Marilynn Johnson is a PhD candidate in the Department of Philosophy at the Graduate Center, CUNY  working primarily in the philosophy of language and aesthetics. Her dissertation, Meaning Through Things , is on interpretation, construed broadly, and draws on work in the philosophy of language, aesthetics, linguistics, literary theory, and cognitive science. Her research is supported by the 2016-2017 American Society for Aesthetics Dissertation Fellowship  and a 2016-2017 Interdisciplinary Committee for Science Studies at the CUNY Graduate Center Fellowship . She has presented her work at Rutgers University, University of Malta, University of Oxford, University of Sydney, and other schools. Her “Tree Trimming: Four Non-Branching Rules for Priest’s Introduction to Non-Classical Logic ” was published Australasian Journal of Logic in 2015 and her “Cooperation with Multiple Audiences” is in press for the Croatian Journal of Philosophy. She was one of the founders of the SWIP-Analytic  lecture series for women in analytic philosophy, which is now in its fourth year.
Kaitlin Mondello is a Ph.D. Candidate in English at The Graduate Center. She is working on her dissertation on posthuman ecology in transatlantic Romanticism focused on the work of Mary Shelley, Percy Shelley, Ralph Waldo Emerson and Emily Dickinson. Her teaching and research interests include Ecocriticism and Animal Studies. She is an Adjunct Professor of English at Hunter College in New York City and taught previously in Florida at Stetson University and Daytona State College. She is a Writing Fellow at The School of Professional Studies and worked as a Writing Fellow previously with the Sustainability and Environmental Justice Program at John Jay College. She leads the Ecocriticism Public Working Group through The Center for the Humanities and is the author of “‘Perpetual Analogies’ and ‘Occult Harmonies’: Ralph Waldo Emerson’s Ecological Selves” in Romantic Ecocriticism: Origins & Legacies (Lexington Books, 2016).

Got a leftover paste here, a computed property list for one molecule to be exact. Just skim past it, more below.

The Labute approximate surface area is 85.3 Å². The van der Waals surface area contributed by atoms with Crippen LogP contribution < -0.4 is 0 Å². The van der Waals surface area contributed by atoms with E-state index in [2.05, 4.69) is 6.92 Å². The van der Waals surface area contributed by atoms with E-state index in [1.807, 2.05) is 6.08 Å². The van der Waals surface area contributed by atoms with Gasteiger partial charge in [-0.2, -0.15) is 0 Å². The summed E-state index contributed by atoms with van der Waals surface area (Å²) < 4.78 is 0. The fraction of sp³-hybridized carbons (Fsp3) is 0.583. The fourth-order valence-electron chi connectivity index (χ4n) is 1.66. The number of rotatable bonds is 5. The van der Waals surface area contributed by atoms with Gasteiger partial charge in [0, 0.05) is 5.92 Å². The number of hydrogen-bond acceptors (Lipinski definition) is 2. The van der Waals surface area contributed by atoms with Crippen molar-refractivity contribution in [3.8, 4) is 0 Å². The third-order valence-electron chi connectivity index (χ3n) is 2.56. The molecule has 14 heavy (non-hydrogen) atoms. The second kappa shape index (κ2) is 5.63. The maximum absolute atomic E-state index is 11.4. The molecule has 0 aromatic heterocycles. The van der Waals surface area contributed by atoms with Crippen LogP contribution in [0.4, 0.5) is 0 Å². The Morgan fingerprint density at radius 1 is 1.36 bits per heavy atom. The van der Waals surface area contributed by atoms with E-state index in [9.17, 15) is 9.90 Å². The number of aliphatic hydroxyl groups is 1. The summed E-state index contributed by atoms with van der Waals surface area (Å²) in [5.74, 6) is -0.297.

Joy M. Partridge is a Ph.D. candidate in art history. Her research focuses on medieval encyclopedias and their diagrams, with a special interest in the pictorialization of natural philosophy in the late medieval period.